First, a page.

Saturday, February 24, 2007

The World's Most Expensive Marmalade

citrons or citrons?

"I'm seeing things, believe me, just little things they deceive me..."
--Mocky, "Seeing Things"

Don't ask me how it happened. I'm still not quite sure. Maybe it was cabin fever that had me seeing things, believing things. All I know is that I was at Chez Nino, just minding my own business, taking in the beautiful displays, when I saw a pile of beautiful, characteristically knobbly citrons (i.e., n. 1. a small Asian rutaceous tree, Citrus medica, having lemon-like fruit with a thick aromatic rind) sitting there, labeled with a sign and everything, just to the right of the front counter. "Score!" I thought, "those will make some really good candied peel!" So I picked up half a dozen. I knew they were going to be pricey, but I figured, "Hey, this is something special. It's worth it." Sure enough, they were by far and away the most expensive citrus fruits I'd ever purchased, twice the price of your average already exorbitantly priced Meyer lemons. My heart skipped a beat when the woman at the cash register read out the price to me, but I just reminded myself, "Now, now. This is something special," and went ahead with the purchase, giving Anthony one of my, "Don't worry, everything's under control" looks.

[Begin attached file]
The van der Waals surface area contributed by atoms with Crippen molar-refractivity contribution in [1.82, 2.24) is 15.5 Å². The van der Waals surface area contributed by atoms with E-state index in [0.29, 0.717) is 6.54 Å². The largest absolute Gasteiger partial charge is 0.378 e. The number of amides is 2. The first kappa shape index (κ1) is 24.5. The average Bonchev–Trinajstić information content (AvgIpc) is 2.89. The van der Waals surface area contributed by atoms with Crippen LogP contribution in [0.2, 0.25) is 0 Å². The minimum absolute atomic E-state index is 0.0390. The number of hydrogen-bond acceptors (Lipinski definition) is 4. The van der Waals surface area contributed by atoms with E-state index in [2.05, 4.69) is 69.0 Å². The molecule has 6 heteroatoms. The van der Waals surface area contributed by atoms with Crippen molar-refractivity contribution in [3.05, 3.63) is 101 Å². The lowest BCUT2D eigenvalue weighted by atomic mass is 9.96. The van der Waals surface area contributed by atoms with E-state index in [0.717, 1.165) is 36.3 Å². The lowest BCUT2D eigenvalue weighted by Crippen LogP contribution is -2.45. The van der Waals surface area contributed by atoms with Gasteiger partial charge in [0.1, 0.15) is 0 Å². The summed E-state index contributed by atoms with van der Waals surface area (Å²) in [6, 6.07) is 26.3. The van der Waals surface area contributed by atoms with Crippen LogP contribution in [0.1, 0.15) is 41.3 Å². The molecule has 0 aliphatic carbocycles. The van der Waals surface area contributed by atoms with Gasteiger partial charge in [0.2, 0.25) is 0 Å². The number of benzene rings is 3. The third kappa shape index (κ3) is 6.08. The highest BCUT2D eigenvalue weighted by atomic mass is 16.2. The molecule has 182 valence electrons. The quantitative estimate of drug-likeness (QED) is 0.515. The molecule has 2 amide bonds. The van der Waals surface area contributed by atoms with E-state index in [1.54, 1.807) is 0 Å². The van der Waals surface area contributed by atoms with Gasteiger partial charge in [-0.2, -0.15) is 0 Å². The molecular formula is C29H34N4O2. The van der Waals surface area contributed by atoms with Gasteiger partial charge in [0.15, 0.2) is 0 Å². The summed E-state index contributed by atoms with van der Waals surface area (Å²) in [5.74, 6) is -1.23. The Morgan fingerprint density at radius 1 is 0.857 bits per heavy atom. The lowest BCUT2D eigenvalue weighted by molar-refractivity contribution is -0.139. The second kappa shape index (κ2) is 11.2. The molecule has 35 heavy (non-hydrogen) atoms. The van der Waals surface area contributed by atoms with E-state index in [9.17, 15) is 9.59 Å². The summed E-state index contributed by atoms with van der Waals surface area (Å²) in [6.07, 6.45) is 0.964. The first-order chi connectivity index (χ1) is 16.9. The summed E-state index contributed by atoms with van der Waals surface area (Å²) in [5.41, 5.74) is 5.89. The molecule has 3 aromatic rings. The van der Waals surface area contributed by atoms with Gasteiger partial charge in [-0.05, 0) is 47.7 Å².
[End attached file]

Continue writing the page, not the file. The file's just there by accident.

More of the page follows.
Back at home, I took my citrons out of their bag and laid them on my cutting board to start preparing them. I selected my knife, sliced through the first one, and thought to myself, "That's weird. It looks like a lemon." "I think these are lemons! These aren't citrons, they're lemons!" Anthony just turned to me and said, snidely, "I was wondering how you could tell that they were citrons and not citrons."